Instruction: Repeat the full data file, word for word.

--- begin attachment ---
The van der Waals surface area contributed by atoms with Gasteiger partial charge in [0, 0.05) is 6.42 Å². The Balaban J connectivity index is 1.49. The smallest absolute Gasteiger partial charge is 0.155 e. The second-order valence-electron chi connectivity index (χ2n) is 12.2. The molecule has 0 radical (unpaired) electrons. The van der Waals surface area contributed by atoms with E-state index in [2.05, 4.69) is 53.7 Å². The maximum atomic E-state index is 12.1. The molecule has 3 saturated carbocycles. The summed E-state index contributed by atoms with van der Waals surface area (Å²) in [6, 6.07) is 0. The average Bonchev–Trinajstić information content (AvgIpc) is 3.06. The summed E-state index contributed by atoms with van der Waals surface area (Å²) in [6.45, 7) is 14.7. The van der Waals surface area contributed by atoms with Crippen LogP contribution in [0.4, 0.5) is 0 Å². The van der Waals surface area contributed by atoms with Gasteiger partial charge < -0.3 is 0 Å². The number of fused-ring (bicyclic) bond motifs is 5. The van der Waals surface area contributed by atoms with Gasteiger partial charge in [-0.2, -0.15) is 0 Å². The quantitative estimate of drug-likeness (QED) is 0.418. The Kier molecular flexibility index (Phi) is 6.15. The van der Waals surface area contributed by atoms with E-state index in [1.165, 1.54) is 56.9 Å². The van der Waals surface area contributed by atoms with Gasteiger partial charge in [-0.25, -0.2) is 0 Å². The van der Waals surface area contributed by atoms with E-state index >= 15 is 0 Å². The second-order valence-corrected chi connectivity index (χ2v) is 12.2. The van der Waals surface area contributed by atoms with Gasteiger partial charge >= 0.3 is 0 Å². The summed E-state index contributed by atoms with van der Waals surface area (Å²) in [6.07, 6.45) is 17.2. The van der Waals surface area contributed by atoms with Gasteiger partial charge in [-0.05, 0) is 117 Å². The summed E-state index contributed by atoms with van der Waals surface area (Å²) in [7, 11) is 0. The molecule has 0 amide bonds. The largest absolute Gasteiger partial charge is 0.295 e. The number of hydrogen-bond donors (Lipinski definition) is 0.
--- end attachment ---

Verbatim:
The van der Waals surface area contributed by atoms with Gasteiger partial charge in [0, 0.05) is 6.42 Å². The Balaban J connectivity index is 1.49. The smallest absolute Gasteiger partial charge is 0.155 e. The second-order valence-electron chi connectivity index (χ2n) is 12.2. The molecule has 0 radical (unpaired) electrons. The van der Waals surface area contributed by atoms with E-state index in [2.05, 4.69) is 53.7 Å². The maximum atomic E-state index is 12.1. The molecule has 3 saturated carbocycles. The summed E-state index contributed by atoms with van der Waals surface area (Å²) in [6, 6.07) is 0. The average Bonchev–Trinajstić information content (AvgIpc) is 3.06. The summed E-state index contributed by atoms with van der Waals surface area (Å²) in [6.45, 7) is 14.7. The van der Waals surface area contributed by atoms with Crippen LogP contribution in [0.4, 0.5) is 0 Å². The van der Waals surface area contributed by atoms with Gasteiger partial charge < -0.3 is 0 Å². The number of fused-ring (bicyclic) bond motifs is 5. The van der Waals surface area contributed by atoms with Gasteiger partial charge in [-0.2, -0.15) is 0 Å². The quantitative estimate of drug-likeness (QED) is 0.418. The Kier molecular flexibility index (Phi) is 6.15. The van der Waals surface area contributed by atoms with E-state index in [1.165, 1.54) is 56.9 Å². The van der Waals surface area contributed by atoms with Gasteiger partial charge in [-0.25, -0.2) is 0 Å². The van der Waals surface area contributed by atoms with E-state index >= 15 is 0 Å². The second-order valence-corrected chi connectivity index (χ2v) is 12.2. The van der Waals surface area contributed by atoms with Gasteiger partial charge >= 0.3 is 0 Å². The summed E-state index contributed by atoms with van der Waals surface area (Å²) in [6.07, 6.45) is 17.2. The van der Waals surface area contributed by atoms with Gasteiger partial charge in [-0.05, 0) is 117 Å². The summed E-state index contributed by atoms with van der Waals surface area (Å²) in [7, 11) is 0. The molecule has 0 amide bonds. The largest absolute Gasteiger partial charge is 0.295 e. The number of hydrogen-bond donors (Lipinski definition) is 0.